Open Eye Gallery is one of the UK’s leading photography spaces, located on the Liverpool Waterfront: - If you're interested in writing for our blog please email: 

formalism in photography

On the persistence of formalism in photography by John Meehan

The exhibition Not All Documents are Records is Open Eye Gallery’s reflective contribution to the 2014 Liverpool Biennial. The exhibit is an exploration of the question: “Can photography be the site where the history of an exhibition is produced and still retain its independent artistic autonomy, thus overcoming pure documentation?”

I have visited the exhibit several times, mainly to study the 26 photographs comprising Hans Haacke’s Photographic Notes, documenta 2 (1959). Of the four artists represented in the show, it is the images by Haacke and Ugo Mulas (of the 1968 Venice Biennial) that seem to answer the question most affirmatively.

This view is based on the overt formalism in both artists’ photographs that reveals a self-consciousness of style. Haacke and Mulas were clearly aware they weren’t merely documenting an event but were also attempting to create works of autonomous aesthetic value.

Many of the images have geometric compositions and use intrinsically photographic devices such as lens characteristics and tonal separation as image elements. For instance, Haacke’s image ‘Pollock, Child with Toy, 1959’ has geometry reminiscent of Piet Mondrian’s extreme formalism.  Inclusion of one of Mondrian’s own works in another image (‘Mondrian, Klee, 1959’) suggests the formal structure of Haacke’s image is no accident. Coincidentally, the Open Eye exhibit coincides with Tate Liverpool’s Mondrian and his Studios show.

Photographic Notes, documenta 2, Mondrian, Klee 1959 © Hans Haacke © DACS, London

Photographic Notes, documenta 2, Mondrian, Klee 1959 © Hans Haacke © DACS, London

Similarly, Mulas’s image titled ‘Venezia, 1968. Sala di Gastone Novelli’ blends a strong geometry and lens distortion – especially of the women’s legs – that seems to simultaneously reference not only painters such as Mondrian but earlier surrealist photography by Man Ray, Bill Brandt and others.

Venezia, 1968. Sala di Gastone Novelli, XXXIV Esposizione Biennale Internazionale d’Arte “Photo Ugo Mulas © Ugo Mulas Heirs. All rights reserved”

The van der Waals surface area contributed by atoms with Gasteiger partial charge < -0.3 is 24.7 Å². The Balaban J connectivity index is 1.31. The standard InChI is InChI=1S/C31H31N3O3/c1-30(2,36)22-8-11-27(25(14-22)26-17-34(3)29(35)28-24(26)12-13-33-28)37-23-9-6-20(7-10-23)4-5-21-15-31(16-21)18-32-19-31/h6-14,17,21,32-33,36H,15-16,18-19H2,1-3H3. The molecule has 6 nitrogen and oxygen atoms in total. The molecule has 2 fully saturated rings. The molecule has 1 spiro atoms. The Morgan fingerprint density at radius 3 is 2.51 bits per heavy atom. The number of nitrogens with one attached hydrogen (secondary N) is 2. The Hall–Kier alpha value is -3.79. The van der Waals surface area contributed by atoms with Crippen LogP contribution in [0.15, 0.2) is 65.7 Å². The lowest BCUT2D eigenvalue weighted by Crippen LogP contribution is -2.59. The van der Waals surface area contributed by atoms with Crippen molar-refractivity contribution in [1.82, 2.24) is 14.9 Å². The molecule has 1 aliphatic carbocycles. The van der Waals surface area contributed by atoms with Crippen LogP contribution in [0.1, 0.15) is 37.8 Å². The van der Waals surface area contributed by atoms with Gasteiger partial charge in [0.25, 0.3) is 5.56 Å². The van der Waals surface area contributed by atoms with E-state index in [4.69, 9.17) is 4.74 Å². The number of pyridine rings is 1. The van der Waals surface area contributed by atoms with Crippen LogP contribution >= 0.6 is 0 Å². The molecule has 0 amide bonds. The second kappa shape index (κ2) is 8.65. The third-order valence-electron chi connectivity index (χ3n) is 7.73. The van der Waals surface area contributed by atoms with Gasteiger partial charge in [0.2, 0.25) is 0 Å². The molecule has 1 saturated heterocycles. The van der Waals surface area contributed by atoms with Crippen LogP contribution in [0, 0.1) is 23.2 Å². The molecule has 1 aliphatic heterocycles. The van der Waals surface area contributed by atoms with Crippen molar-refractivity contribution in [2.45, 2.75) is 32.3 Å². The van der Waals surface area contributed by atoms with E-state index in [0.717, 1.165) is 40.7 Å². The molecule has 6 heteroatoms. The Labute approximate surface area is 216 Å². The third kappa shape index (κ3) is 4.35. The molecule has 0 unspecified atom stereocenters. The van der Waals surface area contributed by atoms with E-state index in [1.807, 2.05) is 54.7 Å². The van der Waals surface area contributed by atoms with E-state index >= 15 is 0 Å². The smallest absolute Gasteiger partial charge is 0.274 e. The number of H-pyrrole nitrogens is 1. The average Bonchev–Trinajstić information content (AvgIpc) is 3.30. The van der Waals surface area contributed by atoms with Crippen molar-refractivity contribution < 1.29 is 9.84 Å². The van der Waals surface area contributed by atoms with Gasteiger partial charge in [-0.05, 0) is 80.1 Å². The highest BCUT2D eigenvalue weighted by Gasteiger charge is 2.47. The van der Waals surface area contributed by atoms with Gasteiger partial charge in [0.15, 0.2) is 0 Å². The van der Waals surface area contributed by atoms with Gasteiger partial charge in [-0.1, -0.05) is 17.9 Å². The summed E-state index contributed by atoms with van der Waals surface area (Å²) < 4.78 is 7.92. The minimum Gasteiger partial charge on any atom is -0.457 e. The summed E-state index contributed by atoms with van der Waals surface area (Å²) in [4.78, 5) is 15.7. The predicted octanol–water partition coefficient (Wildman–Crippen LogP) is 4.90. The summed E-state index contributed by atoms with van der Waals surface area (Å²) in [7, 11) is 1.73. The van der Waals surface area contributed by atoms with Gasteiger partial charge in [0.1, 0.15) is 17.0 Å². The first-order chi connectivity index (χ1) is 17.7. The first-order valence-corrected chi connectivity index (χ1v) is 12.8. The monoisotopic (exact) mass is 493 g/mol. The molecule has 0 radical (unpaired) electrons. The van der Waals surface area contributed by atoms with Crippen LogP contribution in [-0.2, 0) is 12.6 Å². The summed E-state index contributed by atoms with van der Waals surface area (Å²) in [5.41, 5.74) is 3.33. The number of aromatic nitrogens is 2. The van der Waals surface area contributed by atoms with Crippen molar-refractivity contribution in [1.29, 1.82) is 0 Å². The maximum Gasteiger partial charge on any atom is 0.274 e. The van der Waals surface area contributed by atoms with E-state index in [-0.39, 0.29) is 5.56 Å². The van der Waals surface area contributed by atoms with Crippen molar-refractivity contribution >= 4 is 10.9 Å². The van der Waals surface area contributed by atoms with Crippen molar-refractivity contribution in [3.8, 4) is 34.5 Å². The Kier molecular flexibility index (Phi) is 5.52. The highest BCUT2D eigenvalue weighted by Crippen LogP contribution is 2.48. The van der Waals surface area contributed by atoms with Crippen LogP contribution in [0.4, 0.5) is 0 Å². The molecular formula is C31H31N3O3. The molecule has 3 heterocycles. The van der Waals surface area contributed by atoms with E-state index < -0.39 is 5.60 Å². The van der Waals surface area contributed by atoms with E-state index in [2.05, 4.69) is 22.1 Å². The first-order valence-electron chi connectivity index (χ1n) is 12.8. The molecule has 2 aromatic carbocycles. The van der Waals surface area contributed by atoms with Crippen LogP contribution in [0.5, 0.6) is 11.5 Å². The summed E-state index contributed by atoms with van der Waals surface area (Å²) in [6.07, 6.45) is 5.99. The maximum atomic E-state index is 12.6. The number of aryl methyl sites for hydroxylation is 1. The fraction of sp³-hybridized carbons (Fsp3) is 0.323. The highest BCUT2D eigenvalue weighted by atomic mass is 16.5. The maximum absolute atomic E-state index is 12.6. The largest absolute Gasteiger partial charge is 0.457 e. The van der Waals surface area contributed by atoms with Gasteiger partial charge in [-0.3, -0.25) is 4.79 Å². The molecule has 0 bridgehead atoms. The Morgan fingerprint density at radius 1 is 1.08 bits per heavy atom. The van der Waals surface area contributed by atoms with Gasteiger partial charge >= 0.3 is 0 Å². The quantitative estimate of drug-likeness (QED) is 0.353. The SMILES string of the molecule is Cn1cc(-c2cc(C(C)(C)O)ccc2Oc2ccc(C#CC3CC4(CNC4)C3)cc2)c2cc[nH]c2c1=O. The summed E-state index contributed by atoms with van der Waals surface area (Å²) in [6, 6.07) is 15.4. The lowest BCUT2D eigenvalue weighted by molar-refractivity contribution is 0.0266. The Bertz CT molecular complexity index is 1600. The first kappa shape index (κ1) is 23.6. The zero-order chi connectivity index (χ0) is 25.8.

Venezia, 1968. Sala di Gastone Novelli,
XXXIV Esposizione Biennale Internazionale d’Arte
“Photo Ugo Mulas © Ugo Mulas Heirs. All rights reserved”

I have always been drawn to photographs with strong formal elements. Like many photographers, I move between genres when photographing. Street photography rarely allows time to consider the formal arrangement of elements (unless the photographer waits at a fixed location for a final element to arrive). However, still life and architectural photography are particularly suited to this more structured approach.

Following a recent visit to Open Eye Gallery (perhaps under the influence of Haacke and Mulas’ images) I ‘made’ the following formalist image.

Mann Island Building 3, ©John Meehan

Mann Island Building 3, ©John Meehan

This is not an unusual approach to modern architecture, except I have prioritised photographic style over any attempt to represent the building itself. In prioritising authorship over subject, this use of abstraction similarly echoes the modernist photography dominant between the 1920s and mid-1970s.

The Mann Island site occupied by Open Eye Gallery offers many such opportunities given the striking architecture of the site’s new buildings. Similarly, the nearby Museum of Liverpool has become well known to photographers due to its spiralling central staircase. This staircase alone offers endless creative opportunities for formalist photography (even before visiting the excellent exhibits it leads to).

Museum of Liverpool, study #2. ©John Meehan

Museum of Liverpool, study #2. ©John Meehan

Formalist photography was initiated by Alfred Stieglitz’s push for ‘straight photography’ in the early decades of the last century and developed by artists such as Paul Strand, Willard Van Dyke, Edward Weston, Margaret Bourke-White and Minor White. Its influence on photographers working in the 1950s and 1960s, such as Haacke and Mulas featured in Not All Documents Are Records, is therefore not surprising.  Though less fashionable in contemporary photography, formalism remains part of the language of photography.

John Meehan is a Liverpool based photographer and blogger. His images can be found at and blog at

formalism in photography was originally published on Open Eye Gallery

Paul Morrison: Limited editions